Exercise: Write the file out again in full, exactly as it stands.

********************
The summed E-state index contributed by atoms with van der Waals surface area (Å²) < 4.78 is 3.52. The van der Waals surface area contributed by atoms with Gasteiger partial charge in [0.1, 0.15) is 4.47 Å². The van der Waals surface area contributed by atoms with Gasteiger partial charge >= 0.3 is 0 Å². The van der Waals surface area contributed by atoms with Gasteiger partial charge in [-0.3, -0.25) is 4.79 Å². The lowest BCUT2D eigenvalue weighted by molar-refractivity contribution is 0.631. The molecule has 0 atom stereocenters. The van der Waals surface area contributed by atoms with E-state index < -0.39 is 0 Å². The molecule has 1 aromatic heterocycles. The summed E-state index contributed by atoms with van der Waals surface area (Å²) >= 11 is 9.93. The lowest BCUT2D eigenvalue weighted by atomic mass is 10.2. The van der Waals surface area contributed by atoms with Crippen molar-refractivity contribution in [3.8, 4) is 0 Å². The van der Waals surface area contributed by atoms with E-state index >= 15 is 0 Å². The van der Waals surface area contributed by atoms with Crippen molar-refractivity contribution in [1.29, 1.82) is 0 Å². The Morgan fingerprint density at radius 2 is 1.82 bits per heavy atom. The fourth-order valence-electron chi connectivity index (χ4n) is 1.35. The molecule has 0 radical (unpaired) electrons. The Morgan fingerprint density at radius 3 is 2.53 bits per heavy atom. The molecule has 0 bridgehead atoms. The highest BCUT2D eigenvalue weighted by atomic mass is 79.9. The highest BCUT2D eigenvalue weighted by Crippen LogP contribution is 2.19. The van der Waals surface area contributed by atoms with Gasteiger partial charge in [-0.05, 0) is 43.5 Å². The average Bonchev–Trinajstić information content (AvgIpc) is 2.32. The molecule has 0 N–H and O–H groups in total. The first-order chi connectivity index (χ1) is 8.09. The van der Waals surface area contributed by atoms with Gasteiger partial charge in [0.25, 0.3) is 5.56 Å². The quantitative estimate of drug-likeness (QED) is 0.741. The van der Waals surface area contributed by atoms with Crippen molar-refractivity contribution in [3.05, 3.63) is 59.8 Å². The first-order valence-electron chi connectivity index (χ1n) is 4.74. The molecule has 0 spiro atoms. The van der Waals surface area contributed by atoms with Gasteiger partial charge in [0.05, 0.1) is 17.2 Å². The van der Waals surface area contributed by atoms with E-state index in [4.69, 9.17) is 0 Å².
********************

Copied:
The summed E-state index contributed by atoms with van der Waals surface area (Å²) < 4.78 is 3.52. The van der Waals surface area contributed by atoms with Gasteiger partial charge in [0.1, 0.15) is 4.47 Å². The van der Waals surface area contributed by atoms with Gasteiger partial charge >= 0.3 is 0 Å². The van der Waals surface area contributed by atoms with Gasteiger partial charge in [-0.3, -0.25) is 4.79 Å². The lowest BCUT2D eigenvalue weighted by molar-refractivity contribution is 0.631. The molecule has 0 atom stereocenters. The van der Waals surface area contributed by atoms with E-state index < -0.39 is 0 Å². The molecule has 1 aromatic heterocycles. The summed E-state index contributed by atoms with van der Waals surface area (Å²) >= 11 is 9.93. The lowest BCUT2D eigenvalue weighted by atomic mass is 10.2. The van der Waals surface area contributed by atoms with Crippen molar-refractivity contribution in [3.8, 4) is 0 Å². The van der Waals surface area contributed by atoms with E-state index >= 15 is 0 Å². The van der Waals surface area contributed by atoms with Crippen molar-refractivity contribution in [1.29, 1.82) is 0 Å². The Morgan fingerprint density at radius 2 is 1.82 bits per heavy atom. The fourth-order valence-electron chi connectivity index (χ4n) is 1.35. The molecule has 0 radical (unpaired) electrons. The Morgan fingerprint density at radius 3 is 2.53 bits per heavy atom. The molecule has 0 bridgehead atoms. The highest BCUT2D eigenvalue weighted by atomic mass is 79.9. The highest BCUT2D eigenvalue weighted by Crippen LogP contribution is 2.19. The van der Waals surface area contributed by atoms with Gasteiger partial charge in [-0.05, 0) is 43.5 Å². The average Bonchev–Trinajstić information content (AvgIpc) is 2.32. The molecule has 0 N–H and O–H groups in total. The first-order chi connectivity index (χ1) is 8.09. The van der Waals surface area contributed by atoms with Gasteiger partial charge in [0.25, 0.3) is 5.56 Å². The quantitative estimate of drug-likeness (QED) is 0.741. The van der Waals surface area contributed by atoms with Crippen molar-refractivity contribution in [3.05, 3.63) is 59.8 Å². The first-order valence-electron chi connectivity index (χ1n) is 4.74. The molecule has 0 spiro atoms. The van der Waals surface area contributed by atoms with Gasteiger partial charge in [0.05, 0.1) is 17.2 Å². The van der Waals surface area contributed by atoms with E-state index in [4.69, 9.17) is 0 Å².